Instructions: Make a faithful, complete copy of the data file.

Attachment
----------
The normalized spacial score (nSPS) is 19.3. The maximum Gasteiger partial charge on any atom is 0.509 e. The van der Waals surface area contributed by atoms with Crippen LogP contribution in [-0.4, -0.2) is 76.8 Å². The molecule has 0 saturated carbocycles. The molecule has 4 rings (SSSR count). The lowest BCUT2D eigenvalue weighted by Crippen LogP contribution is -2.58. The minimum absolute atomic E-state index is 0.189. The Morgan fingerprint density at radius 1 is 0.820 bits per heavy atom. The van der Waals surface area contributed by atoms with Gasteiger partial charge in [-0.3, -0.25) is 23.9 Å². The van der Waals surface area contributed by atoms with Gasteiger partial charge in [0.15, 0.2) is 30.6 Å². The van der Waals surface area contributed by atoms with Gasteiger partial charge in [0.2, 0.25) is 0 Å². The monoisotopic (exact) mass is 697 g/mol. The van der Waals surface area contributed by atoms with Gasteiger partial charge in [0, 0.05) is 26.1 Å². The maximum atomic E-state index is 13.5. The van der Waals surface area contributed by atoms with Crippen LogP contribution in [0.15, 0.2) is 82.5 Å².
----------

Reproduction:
The normalized spacial score (nSPS) is 19.3. The maximum Gasteiger partial charge on any atom is 0.509 e. The van der Waals surface area contributed by atoms with Crippen LogP contribution in [-0.4, -0.2) is 76.8 Å². The molecule has 0 saturated carbocycles. The molecule has 4 rings (SSSR count). The lowest BCUT2D eigenvalue weighted by Crippen LogP contribution is -2.58. The minimum absolute atomic E-state index is 0.189. The Morgan fingerprint density at radius 1 is 0.820 bits per heavy atom. The van der Waals surface area contributed by atoms with Gasteiger partial charge in [-0.3, -0.25) is 23.9 Å². The van der Waals surface area contributed by atoms with Gasteiger partial charge in [0.15, 0.2) is 30.6 Å². The van der Waals surface area contributed by atoms with Gasteiger partial charge in [0.2, 0.25) is 0 Å². The monoisotopic (exact) mass is 697 g/mol. The van der Waals surface area contributed by atoms with Gasteiger partial charge in [0, 0.05) is 26.1 Å². The maximum atomic E-state index is 13.5. The van der Waals surface area contributed by atoms with Crippen LogP contribution in [0.15, 0.2) is 82.5 Å².